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Last Reviewed on June 19, 2019, by eNotes Editorial. Word Count: 488

David Sedaris's Calypso is a collection of twenty-one short stories published in 2018. It is an especially humorous book, featuring plenty of bawdy material. By some standards considered grotesque, Sedaris's material includes "your mother" jokes, bathroom humor, and parodies of various mundane facets of life. Much of the material is autobiographical (for example, his sister Tiffany and his partner Hugh are mentioned in various essays). The collection bears the hallmarks of a parody, but it is one which is especially concerned with the author's relationship to his family.

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Collectively, the novels are a satirical commentary on Western, upper-middle-class life. For example, in "Stepping Out," Sedaris explains how he became so obsessed with this Fitbit that he spent nine hours per day picking up garbage in the streets in his hometown of West Sussex. In "Your English Is So Good," Sedaris discusses the way we talk like dolls unless we are with friends and family, both when traveling and at home.

In addition to the social commentary deployed among these essays, Sedaris certainly flirts with the nauseating, and in so doing, does not spare the reader graphic and obscene language. A particularly egregious example is the story, "And While You're Up There, Check On My Prostate," in which he discusses the language and phrases that various countries use to insult one another while driving. Sedaris claims that Romanians are the most extravagant users of profanity.

In the title story, "Calypso," Sedaris describes going to a dermatologist in North Carolina who tells him that he has a fatty tumor called a "lipoma" (which Sedaris unflinchingly describes as having "the size and feel of an unshelled, hard-boiled egg"). He tells the surgeon that he plans to feed the tumor to a specific snapping turtle with a growth on its head. The surgeon tells him that it is illegal for him to give patients anything removed from their bodies. Finally, a woman he met at a book signing offers to remove it for him, which happens in a remote clinic in the middle of the night. This woman then ships the tumor to his sister in Winston-Salem, North Carolina, where the author retrieves it the following Thanksgiving.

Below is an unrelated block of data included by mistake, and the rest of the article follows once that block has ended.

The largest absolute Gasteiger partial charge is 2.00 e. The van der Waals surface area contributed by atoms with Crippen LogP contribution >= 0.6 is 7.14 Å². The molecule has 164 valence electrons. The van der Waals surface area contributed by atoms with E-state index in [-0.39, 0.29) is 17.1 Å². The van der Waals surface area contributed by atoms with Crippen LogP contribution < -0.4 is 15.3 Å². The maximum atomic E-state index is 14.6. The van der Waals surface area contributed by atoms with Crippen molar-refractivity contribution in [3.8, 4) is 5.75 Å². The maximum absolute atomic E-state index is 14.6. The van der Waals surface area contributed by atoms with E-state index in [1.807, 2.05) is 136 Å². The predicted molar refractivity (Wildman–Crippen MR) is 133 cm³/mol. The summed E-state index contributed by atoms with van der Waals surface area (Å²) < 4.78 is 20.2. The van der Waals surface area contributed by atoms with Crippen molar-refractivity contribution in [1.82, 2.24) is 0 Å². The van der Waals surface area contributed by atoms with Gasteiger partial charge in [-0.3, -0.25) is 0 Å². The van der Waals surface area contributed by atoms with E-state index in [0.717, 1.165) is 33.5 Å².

When he and his sister go to a nearby canal while the turkey is being prepared on Thanksgiving, they are told by a group of boys on the bridge that the turtle (which they knowingly call "Grand Daddy" is hibernating. This leaves the author disappointed that he cannot feed the turtle his tumor.

In "Calypso" (as in other stories featured the collection), the speaker portrays his family as a comfortable presence. The author even writes about his critical father with an affectionate familiarity. His sister, Lisa, is completely unfazed by the unusual nature the writer's mission when accompanying him to feed the tumor to the turtle. Family has a strong presence for the author in the majority of the essays in this excellent and entertaining collection.

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